Abortion was big news in Australia in 1973. In May, a bill was introduced to Federal Parliament that, if passed, would have allowed women in the ACT to terminate a pregnancy in the first trimester. So intense was public interest in this issue that one MP suggested televising the debate. On the day of the vote, activists inside the Women’s Embassy – a tent protest clearly inspired by the Aboriginal Tent Embassy erected a year earlier on the same lawns across from Parliament House – blasted Helen Reddy’s feminist anthem ‘I Am Woman’ on high rotation. No matter how loud they got, the women and their tent were outnumbered and outsized by some two thousand Right to Life protesters and their gigantic marquee. Despite the fact that the majority of Australians supported a relaxation of abortion law, the bill was easily defeated, by ninety-eight votes to twenty-three. Both major parties had given their MPs – all of them men – a conscience vote, an enduring practice which has meant that women’s reproductive rights continue to be debated as a moral question rather than one of personal autonomy or public health.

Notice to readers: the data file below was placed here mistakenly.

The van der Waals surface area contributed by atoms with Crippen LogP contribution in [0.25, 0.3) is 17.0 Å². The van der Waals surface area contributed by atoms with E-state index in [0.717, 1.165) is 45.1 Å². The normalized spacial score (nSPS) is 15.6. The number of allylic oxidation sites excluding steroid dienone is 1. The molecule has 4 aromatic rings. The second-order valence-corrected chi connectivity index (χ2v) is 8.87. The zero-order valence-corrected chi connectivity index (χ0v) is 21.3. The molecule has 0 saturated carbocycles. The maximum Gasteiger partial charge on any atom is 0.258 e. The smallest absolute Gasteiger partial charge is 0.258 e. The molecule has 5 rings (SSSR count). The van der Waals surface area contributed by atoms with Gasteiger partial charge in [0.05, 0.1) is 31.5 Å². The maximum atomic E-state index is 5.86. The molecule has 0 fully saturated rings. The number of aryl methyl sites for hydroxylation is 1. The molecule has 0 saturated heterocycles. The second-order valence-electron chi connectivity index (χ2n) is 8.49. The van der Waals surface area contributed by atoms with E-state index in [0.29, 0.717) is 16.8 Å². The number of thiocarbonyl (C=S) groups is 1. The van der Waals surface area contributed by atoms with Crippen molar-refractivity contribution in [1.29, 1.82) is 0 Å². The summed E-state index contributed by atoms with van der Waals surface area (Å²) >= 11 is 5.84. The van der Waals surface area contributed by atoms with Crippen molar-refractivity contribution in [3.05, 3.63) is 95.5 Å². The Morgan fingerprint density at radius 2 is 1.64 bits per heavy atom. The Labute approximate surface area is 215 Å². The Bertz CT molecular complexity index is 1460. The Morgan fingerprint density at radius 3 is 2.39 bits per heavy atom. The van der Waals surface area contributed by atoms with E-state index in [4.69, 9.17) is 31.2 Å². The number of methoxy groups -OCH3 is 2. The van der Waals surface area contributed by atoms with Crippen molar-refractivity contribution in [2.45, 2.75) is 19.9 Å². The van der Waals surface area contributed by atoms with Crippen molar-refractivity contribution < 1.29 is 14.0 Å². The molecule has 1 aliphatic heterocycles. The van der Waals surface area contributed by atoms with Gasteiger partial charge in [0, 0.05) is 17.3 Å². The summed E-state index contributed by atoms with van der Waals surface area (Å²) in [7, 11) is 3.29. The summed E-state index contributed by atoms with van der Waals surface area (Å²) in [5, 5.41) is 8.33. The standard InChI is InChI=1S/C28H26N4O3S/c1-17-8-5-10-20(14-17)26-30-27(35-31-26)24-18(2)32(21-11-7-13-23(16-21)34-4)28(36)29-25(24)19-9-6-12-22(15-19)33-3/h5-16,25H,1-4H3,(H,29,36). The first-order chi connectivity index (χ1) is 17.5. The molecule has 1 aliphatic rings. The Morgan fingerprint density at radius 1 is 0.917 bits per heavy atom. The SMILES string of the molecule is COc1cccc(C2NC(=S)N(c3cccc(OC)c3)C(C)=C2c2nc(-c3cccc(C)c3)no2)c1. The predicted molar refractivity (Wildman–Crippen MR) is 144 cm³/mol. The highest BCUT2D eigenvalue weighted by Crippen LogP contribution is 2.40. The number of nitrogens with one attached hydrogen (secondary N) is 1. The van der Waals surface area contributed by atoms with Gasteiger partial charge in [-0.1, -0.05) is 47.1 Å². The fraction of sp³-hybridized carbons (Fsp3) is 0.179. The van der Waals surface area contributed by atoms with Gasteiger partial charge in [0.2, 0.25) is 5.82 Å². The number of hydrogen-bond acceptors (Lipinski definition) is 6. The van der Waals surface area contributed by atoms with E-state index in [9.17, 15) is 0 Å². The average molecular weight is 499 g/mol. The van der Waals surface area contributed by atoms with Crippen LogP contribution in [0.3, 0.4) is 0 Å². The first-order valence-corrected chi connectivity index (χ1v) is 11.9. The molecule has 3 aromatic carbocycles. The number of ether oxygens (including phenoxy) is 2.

What happened next – the Royal Commission on Human Relationships, initially interpreted by women’s liberationists as a ‘consolation prize’ for a lack of action of abortion reform – is engagingly explored in Michelle Arrow’s compelling new history The Seventies: The personal, the political and the making of modern Australia. Without making grand claims for the tangible outcomes of the Commission – for the Fraser government barely addressed the recommendations when they were finally released – Arrow aptly describes the Royal Commission as ‘an extraordinary political event’ in Australian history. Thousands of Australians of all kinds took advantage of various opportunities to tell their personal stories, in public hearings, interviews, and written submissions. They talked about ‘abortion, sex education, marriage, parenthood and relationships’, as well as family violence, poverty, sexual assault, and much more. The sharing of these hitherto private experiences in a government-initiated forum, Arrow suggests, saw the animating principle of women’s liberation – the personal is political – ‘performed on the national stage’.